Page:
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Thanksgiving Dinner

Ah, Thanksgiving dinner. One of the most anticipated meals of the year. And believe it or not, this year's Turkey Day is less than two weeks away.

Traditions are important on Thanksgiving (It isn't really Thanksgiving without Aunt Mary's stuffing, is it?) but I've been thinking that maybe it would be fun to branch out with some new recipes this year. I'd love to give this traditional dinner something new, something more exciting, maybe even something healthier? (Or not. Depending.) 

Baroque Style Opulent Silver Candleholders Harvest Etched Slate Trivet Pre-lit Fall Garland


Let's start with the star of the show: the turkey. Most of us have our go-to family recipe for roasted turkey when Thanksgiving rolls around, but why not fry it this year? Or try a turducken? (I've heard great things.) If you live a carnivore's life, why not try out a vegetarian dinner and go with a tofurkey? Delicious and nutritious!

When it comes to the side dishes, I'm going to be honest and say that whenever I'm looking for a new recipe, I go straight to Alton Brown. On the Food Network website, I found a delightful looking Good Eats recipe for Green Bean Casserole. There is no canned soup involved, so there is less sodium (which is good) and all the ingredients are fresh and healthy and delicious (which is great).  It has been a hit every time I've made it, and would be an amazing addition to any Thanksgiving feast.

Best Ever Green Bean Casserole - Alton Brown

Topping: Combine two thinly sliced onions with two tablespoons of panko bread crumbs and 1/4 cup flour. Toss to cover the onions; then bake on a greased cookie pan until golden brown.


Beans: Blanch 1 pound of fresh green beans by boiling in water for 1 minute. After blanching, place the beans in ice water to stop the cooking. Drain the beans.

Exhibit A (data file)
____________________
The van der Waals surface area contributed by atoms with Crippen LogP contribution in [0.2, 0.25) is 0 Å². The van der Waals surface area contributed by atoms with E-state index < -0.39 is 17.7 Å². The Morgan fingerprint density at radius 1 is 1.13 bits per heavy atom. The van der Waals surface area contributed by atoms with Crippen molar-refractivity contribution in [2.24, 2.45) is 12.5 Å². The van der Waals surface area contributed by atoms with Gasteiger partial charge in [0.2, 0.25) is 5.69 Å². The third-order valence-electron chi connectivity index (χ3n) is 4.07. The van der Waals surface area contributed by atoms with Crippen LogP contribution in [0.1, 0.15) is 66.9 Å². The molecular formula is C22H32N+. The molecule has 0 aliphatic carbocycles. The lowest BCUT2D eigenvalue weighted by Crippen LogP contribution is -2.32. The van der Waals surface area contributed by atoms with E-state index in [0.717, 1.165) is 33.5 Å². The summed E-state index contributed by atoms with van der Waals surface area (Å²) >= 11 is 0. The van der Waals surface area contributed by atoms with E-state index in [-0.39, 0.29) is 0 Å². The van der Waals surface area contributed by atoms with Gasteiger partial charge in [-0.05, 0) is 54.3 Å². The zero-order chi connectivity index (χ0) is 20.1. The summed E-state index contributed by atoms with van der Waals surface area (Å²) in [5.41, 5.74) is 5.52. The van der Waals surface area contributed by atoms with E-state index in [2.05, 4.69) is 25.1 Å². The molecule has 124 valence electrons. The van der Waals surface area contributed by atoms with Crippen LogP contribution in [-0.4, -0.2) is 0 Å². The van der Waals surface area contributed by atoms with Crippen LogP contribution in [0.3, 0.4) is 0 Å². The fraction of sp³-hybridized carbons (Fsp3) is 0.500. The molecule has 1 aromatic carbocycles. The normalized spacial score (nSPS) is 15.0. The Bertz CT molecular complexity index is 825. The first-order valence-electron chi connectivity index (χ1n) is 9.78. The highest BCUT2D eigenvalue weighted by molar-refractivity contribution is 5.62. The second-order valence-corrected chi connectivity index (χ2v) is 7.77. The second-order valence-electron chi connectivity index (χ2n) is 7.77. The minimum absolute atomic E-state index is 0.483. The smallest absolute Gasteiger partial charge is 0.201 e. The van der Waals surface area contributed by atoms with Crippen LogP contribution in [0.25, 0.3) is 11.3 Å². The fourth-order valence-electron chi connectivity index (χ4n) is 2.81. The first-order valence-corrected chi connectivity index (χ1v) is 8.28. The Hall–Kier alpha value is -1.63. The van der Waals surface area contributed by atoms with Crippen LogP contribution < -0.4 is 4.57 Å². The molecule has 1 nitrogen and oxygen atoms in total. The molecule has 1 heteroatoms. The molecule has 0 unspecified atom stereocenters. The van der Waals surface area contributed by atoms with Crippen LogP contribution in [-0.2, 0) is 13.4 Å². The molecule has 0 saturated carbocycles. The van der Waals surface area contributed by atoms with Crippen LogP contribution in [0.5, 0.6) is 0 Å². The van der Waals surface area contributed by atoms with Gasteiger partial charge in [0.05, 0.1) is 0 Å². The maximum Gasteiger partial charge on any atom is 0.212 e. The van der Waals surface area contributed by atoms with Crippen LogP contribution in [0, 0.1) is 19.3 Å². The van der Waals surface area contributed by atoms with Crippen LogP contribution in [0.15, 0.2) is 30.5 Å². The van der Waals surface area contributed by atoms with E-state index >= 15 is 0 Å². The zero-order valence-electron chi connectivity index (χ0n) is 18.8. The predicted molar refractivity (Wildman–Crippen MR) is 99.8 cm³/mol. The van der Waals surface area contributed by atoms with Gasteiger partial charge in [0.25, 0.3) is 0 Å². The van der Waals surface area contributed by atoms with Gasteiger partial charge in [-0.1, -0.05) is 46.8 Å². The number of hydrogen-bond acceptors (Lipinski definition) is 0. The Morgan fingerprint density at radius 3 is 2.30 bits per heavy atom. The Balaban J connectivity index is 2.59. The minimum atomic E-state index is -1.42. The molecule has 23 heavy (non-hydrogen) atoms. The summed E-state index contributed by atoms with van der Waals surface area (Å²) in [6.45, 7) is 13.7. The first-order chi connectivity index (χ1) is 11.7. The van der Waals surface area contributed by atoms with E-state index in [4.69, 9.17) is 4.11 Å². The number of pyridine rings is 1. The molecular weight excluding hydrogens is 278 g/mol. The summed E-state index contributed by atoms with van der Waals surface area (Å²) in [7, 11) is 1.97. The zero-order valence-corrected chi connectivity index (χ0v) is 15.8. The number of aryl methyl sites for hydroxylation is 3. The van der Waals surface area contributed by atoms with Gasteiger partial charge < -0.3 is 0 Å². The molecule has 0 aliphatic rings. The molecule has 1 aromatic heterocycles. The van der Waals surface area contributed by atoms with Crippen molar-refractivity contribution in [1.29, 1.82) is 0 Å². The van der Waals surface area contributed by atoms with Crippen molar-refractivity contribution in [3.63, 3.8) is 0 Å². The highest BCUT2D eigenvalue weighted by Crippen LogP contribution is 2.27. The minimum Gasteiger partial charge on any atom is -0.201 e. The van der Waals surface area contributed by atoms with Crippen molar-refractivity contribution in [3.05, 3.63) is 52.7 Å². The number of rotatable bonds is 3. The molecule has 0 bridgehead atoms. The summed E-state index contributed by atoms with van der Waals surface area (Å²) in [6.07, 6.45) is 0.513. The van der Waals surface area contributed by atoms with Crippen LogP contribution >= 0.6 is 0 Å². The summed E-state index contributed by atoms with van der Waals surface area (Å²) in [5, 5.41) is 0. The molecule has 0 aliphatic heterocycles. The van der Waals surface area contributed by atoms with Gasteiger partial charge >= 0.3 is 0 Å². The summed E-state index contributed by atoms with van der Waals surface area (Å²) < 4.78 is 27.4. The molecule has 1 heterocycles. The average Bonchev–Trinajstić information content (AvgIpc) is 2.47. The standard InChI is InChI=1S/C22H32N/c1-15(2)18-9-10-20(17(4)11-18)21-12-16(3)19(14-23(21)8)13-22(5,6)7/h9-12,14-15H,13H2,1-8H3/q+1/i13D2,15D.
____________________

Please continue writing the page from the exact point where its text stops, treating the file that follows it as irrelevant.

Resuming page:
Melt two tablespoons of butter in a skillet. Add 12 ounces trimmed and cut mushrooms, 1 teaspoon salt and pepper and cook approximately 4 to 5 minutes. Add 2 cloves of garlic and 1/4 teaspoon freshly ground nutmeg and cook for another 1 to 2 minutes. Sprinkle 2 tablespoons of flour over the mixture and add 1 cup chicken broth and cook for 1 minute. Decrease heat to medium-low and add 1 cup of half-and-half. Cook until the mixture thickens, about 6 to 8 minutes.  Remove from heat and add green beans and 1/4 of the onions. Place in casserole dish and top with the rest of the onions. Bake in the oven at 475 degrees for approximately 15 minutes, or until bubbly. Serve immediately.

My personal favorite dish of the evening is sweet potatoes. I've always had a thing for that delightful starchy sweet dish covered in sticky delicious marshmallows, but a few years ago my family tried a slightly different recipe, and we left our marshmallow-covered sweet potato days behind us. 

Roasted Sweet Potato Slices:

Clean and peel sweet potatoes; then cut into half-inch to inch-wide slices. Rub with butter, add a bit of maple syrup to each slice, and roast until tender. Feel free to add a bit of lemon zest or brown sugar to the dish, depending on your taste.

Of course, don't forget your table: It is where you and yours will be enjoying this delicious feast, and it should look as festive as possible. This can be tricky because we really should save the table room for the actual food rather than the accessories, but an autumnal table is possible. My motto for Thanksgiving table decoration is "keep it stylish, keep it small." Try placing this set of candleholders and a garland down the middle of the table for a simple but elegant look. I also love this trivet; it would look beautiful on any table, and it's the perfect item to place that bowl of green bean casserole on.

What are your favorite Thanksgiving dishes? Are you going to try any new recipes this year?



Posted by Emily Harrison

 Emily Harrison



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